Polanski’s Arrest: Why the French Are Outraged

So what if he raped a 13 year old? He made Chinatown!

Although the cultural divide between Europe and the U.S. has narrowed over the years, the legal fate of director Roman Polanski shows there are still major differences. Polanski’s arrest in Switzerland on Sept. 26 was greeted with satisfaction in the U.S., where authorities hope he will face sentencing for having sex with a 13-year-old girl in 1977. Europeans, meanwhile, are shocked and dismayed that an internationally acclaimed artist could be jailed for such an old offense.

“To see him thrown to the lions and put in prison because of ancient history — and as he was traveling to an event honoring him — is absolutely horrifying,” French Culture Minister Frédéric Mitterrand said after Polanski was arrested upon arrival in Switzerland to attend the Zurich Film Festival, where he was to receive a lifetime achievement award. “There’s an America we love and an America that scares us, and it’s that latter America that has just shown us its face.” In comments that appeared to be directed at Swiss and American authorities to free Polanski, Mitterrand added that both he and French President Nicolas Sarkozy hoped for a “rapid resolution to the situation which would allow Roman Polanski to rejoin his family as quickly as possible.”



  1. ARE THEY KIDDING??!! Yeah, we don’t give special treatment to celebrities and the uber-rich.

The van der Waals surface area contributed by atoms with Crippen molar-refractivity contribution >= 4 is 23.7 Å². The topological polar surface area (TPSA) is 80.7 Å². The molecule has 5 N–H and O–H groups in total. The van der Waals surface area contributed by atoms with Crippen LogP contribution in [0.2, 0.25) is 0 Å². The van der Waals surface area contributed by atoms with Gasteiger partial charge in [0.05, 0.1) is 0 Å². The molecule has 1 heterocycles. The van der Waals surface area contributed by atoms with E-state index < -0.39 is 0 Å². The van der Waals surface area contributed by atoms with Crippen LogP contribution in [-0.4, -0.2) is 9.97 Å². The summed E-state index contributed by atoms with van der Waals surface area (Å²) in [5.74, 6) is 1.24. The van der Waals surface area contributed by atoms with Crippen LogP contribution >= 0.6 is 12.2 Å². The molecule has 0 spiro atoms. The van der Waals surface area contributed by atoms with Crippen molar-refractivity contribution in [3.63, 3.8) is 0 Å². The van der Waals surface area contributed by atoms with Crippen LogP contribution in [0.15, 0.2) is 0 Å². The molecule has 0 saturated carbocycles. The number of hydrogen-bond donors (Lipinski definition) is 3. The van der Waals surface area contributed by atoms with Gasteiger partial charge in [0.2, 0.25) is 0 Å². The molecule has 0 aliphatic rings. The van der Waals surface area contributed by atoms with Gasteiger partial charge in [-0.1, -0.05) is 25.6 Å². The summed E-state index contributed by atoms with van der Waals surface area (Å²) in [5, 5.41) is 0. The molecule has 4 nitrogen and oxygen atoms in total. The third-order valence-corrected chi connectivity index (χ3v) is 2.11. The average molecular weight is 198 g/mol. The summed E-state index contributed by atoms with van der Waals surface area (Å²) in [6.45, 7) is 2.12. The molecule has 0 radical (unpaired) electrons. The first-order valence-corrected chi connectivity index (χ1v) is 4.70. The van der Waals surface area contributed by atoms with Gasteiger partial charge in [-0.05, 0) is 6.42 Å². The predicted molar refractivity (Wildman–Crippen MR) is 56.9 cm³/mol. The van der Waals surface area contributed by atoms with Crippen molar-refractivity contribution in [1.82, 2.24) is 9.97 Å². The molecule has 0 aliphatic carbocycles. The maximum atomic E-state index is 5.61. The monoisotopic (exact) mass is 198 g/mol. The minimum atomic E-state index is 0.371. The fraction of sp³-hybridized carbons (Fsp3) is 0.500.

Someone is accused of a double homicide and on the run. Cops in pursuit are surrounding the car.
    DO they:
    A) run it off the road
    B) lay down stop sticks and blow the tires
    C) Close down the freeway to provide a police escort and call it a “low-speed chase”

    Answer: Depends on how many Superbowls you’ve been in.

    Hey, Vince Neil, you got a DUI manslaughter? No problem, just do a few PSAs about drunk driving and we’ll call it even.

    Sure, Bernie Maddoff, you can have house arrest in your million-dollar penthouse.

    What’s that, Michael Smith, you’re part of the Kennedy family? That rape in Florida never happened.

    You have unpaid parking tickets and you live where? Harlem? Get yer ass to jail!

    Sure France, that shit never happens here.

  2. Is this where I get to voice the unpopular minority opinion again?

    Yes, Polanski should be let off. It’s 32 fucking years ago and he hasn’t misbehaved since then, so he’s clearly not a pedophile. If they wanted him back they should have tried harder in the seventies, but they didn’t. They didn’t actively try to get him back until 2005. Should have tried harder earlier.

    Furthermore, he already went to prison – briefly, sure, but it was the seventies and he got no more or less time than anyone else in that position. The judge on the case, Rittenband, acted like a complete ass. Polanski would never have gotten a fair trial, even the victim’s lawyer and the DA thought so.

    Finally, if he’d been John Jones from Shakesville, South Dakota, they wouldn’t have put in all the effort and money to get him either.

  3. @Circe

    WTF, that’s your reasoning??? We should go easy on him because he’s successfully avoided being extradited for 32 years?

    Polanski didn’t get a fair trial? HE PLED GUILTY!

    And John Jones from SD would be in jail for it since he wouldn’t have had the money or resources to hide away in France.

    Seriously, your argument is just dumb.

  4. Didn’t Kissinger — who still is treated as a celebrity in America — once order the secret bombing of thousands of square kilometers of two countries with which you were not at war, killing thousands and rendering land dangerous and infertile for decades after, riddled with chemicals shown to cause birth defects that will affect generations?